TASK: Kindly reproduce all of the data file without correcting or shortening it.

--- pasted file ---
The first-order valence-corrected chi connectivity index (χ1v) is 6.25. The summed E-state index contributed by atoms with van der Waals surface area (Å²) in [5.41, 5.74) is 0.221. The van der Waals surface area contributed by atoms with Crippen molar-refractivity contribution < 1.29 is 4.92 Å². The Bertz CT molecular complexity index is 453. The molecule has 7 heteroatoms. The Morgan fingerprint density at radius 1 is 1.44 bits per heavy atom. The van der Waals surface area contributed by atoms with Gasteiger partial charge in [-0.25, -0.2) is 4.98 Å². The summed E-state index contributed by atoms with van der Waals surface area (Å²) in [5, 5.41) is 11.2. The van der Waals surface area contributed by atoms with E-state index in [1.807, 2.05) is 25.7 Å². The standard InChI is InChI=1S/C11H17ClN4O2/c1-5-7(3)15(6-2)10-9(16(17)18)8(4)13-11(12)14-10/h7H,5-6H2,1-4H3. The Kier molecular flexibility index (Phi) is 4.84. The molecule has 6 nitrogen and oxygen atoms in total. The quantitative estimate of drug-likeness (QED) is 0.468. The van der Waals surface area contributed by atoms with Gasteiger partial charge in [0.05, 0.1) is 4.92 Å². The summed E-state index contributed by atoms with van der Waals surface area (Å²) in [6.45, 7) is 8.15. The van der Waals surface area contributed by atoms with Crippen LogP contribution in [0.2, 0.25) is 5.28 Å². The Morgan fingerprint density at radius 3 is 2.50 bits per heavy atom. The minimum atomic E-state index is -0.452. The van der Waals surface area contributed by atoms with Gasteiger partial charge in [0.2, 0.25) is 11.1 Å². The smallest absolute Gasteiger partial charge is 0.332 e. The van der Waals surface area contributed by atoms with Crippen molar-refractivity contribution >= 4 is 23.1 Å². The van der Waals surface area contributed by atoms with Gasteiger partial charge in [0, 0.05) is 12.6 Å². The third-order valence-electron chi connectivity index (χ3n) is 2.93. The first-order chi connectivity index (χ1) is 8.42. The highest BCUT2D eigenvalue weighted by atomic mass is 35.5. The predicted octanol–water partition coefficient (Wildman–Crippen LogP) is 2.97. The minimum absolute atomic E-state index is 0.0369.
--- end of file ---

The first-order valence-corrected chi connectivity index (χ1v) is 6.25. The summed E-state index contributed by atoms with van der Waals surface area (Å²) in [5.41, 5.74) is 0.221. The van der Waals surface area contributed by atoms with Crippen molar-refractivity contribution < 1.29 is 4.92 Å². The Bertz CT molecular complexity index is 453. The molecule has 7 heteroatoms. The Morgan fingerprint density at radius 1 is 1.44 bits per heavy atom. The van der Waals surface area contributed by atoms with Gasteiger partial charge in [-0.25, -0.2) is 4.98 Å². The summed E-state index contributed by atoms with van der Waals surface area (Å²) in [5, 5.41) is 11.2. The van der Waals surface area contributed by atoms with E-state index in [1.807, 2.05) is 25.7 Å². The standard InChI is InChI=1S/C11H17ClN4O2/c1-5-7(3)15(6-2)10-9(16(17)18)8(4)13-11(12)14-10/h7H,5-6H2,1-4H3. The Kier molecular flexibility index (Phi) is 4.84. The molecule has 6 nitrogen and oxygen atoms in total. The quantitative estimate of drug-likeness (QED) is 0.468. The van der Waals surface area contributed by atoms with Gasteiger partial charge in [0.05, 0.1) is 4.92 Å². The summed E-state index contributed by atoms with van der Waals surface area (Å²) in [6.45, 7) is 8.15. The van der Waals surface area contributed by atoms with Crippen LogP contribution in [0.2, 0.25) is 5.28 Å². The Morgan fingerprint density at radius 3 is 2.50 bits per heavy atom. The minimum atomic E-state index is -0.452. The van der Waals surface area contributed by atoms with Gasteiger partial charge in [0.2, 0.25) is 11.1 Å². The smallest absolute Gasteiger partial charge is 0.332 e. The van der Waals surface area contributed by atoms with Crippen molar-refractivity contribution >= 4 is 23.1 Å². The van der Waals surface area contributed by atoms with Gasteiger partial charge in [0, 0.05) is 12.6 Å². The third-order valence-electron chi connectivity index (χ3n) is 2.93. The first-order chi connectivity index (χ1) is 8.42. The highest BCUT2D eigenvalue weighted by atomic mass is 35.5. The predicted octanol–water partition coefficient (Wildman–Crippen LogP) is 2.97. The minimum absolute atomic E-state index is 0.0369.